Detail of a court document in Alison’s domestic violence case
Detail of a court document in Alison’s domestic violence case
It was my daughter’s 2nd birthday party.

Steve came in, very unapproachable. In my mind I was like, “I’m sitting here smiling after what you did to me last night. Pull it together for her.”

He peeled off in his truck and then whipped back into the driveway. [A co-worker’s husband] was nervous about leaving me and the kids alone with him and called the cops.

Police report 9/22/19

[7-year-old] told me that yesterday she saw daddy grab mommy by the neck. She showed me using her own throat the area in which she saw daddy grab mommy. This was consistent with what Alison told me and injuries I saw on Alison’s throat and chest.

Charge: Domestic Aggravated Assault (strangulation) Class B. $2,500 bail.


The cops said, “Are you ready to tell the truth or are you going to call your daughter a liar?” I started crying. I took a deep breath and I wrote my first ever [police] statement against Steve. I told them it had been going on for years.

A police officer phoned me and said, “Did he cut off your air supply? If he did that, it makes it a felony charge.” I said, “Yes.”

What he liked to do was choke. That was his thing. I can’t even count the times he has picked me up by my throat. The night before my daughter’s birthday party he put his metal, black, bulletproof belt, that I bought for him actually, around my neck and just cinched it right up.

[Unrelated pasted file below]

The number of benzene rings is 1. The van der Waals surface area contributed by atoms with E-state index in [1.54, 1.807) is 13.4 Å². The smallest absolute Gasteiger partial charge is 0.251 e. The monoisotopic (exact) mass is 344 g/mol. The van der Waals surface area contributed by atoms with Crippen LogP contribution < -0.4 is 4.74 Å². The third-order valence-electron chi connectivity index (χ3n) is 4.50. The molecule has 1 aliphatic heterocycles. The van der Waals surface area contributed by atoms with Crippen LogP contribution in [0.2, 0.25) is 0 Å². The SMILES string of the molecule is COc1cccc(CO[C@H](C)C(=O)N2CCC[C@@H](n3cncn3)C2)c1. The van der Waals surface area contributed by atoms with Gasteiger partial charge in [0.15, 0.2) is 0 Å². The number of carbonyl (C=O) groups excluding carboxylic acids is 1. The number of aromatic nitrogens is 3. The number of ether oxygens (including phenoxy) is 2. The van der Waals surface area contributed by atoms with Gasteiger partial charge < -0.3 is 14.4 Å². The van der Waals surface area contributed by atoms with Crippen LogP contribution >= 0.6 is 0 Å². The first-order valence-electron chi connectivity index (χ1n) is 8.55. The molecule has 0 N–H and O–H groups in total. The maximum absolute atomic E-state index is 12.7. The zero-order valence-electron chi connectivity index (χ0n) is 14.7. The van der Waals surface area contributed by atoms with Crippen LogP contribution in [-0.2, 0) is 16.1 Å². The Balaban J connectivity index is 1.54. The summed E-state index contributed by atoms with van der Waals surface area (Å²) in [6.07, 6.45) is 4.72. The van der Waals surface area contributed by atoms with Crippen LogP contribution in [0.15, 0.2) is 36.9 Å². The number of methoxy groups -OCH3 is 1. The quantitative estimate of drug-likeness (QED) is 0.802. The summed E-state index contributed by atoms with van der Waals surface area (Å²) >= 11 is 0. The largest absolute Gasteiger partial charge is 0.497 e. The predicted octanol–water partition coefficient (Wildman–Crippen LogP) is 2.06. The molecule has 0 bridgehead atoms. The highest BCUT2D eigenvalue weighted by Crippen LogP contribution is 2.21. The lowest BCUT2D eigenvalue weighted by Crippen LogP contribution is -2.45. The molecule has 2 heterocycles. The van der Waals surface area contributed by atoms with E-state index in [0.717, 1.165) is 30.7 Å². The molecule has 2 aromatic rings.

Just when I am thinking, “My kids are going to watch me die,” he stops. And then he cries. Always.

***

Sometimes it was good for a few weeks. A couple of times it was good for a few months. The good time in-between became much shorter, and the incidents got much worse.

This past June after my dad died is when it got insanely bad. Steve was in the backyard waving an AK-47 around, saying he wanted to kill himself.

When Steve was going to be violent or on an edge when there was nothing anyone could say or do until it ran its course, his eyes would turn black.

When Steve was Steve, he cared about what we thought and acknowledged that he needed help. He would always say to our daughter, “When I start to raise my voice, just say, ‘Daddy, stop.’” But then she would be yelling, “Daddy, stop!” and he just wouldn’t.

I always felt Steve was two people. I loved the good Steve. Everybody loved the good Steve. But not many people saw the other Steve.

***

Court document 10/30/19

Motion to amend bail to allow defendant to have contact with minor children.

It was going good, until it wasn’t.

My 7-year-old was always asking to see him so two weeks before Christmas I arranged for him to be able to keep the girls for the night at his uncle’s house.

After work, my friend and I went for a drink at Cuzzy’s. It was nice to do something like that with a girlfriend and not feel like I was going to be in trouble afterward. I stayed the night at her house.

He showed up at the house with the kids the next day and instantly started in with, “Where were you?”

Police report 12/12/19

Alison stated that Steven slammed her into her car and pinned her on the center console of the vehicle.… he grabbed a gun that was inside a drawer next to the stove and held it up to his head … when he left he took her cell phone so she could not report the incident.

Charged with 2 counts of violating condition of release, domestic violence assault, obstructing report of a crime.

I’ve been through a lot with Steve but he crossed the line that day worse than he ever had. It was all in front of our girls. He choked me. Then he stripped my clothes off and dragged me by my leg upstairs. When I was telling the police what happened they said, “And then, what?” And I said “That was it.” There was more, but I was embarrassed to say it.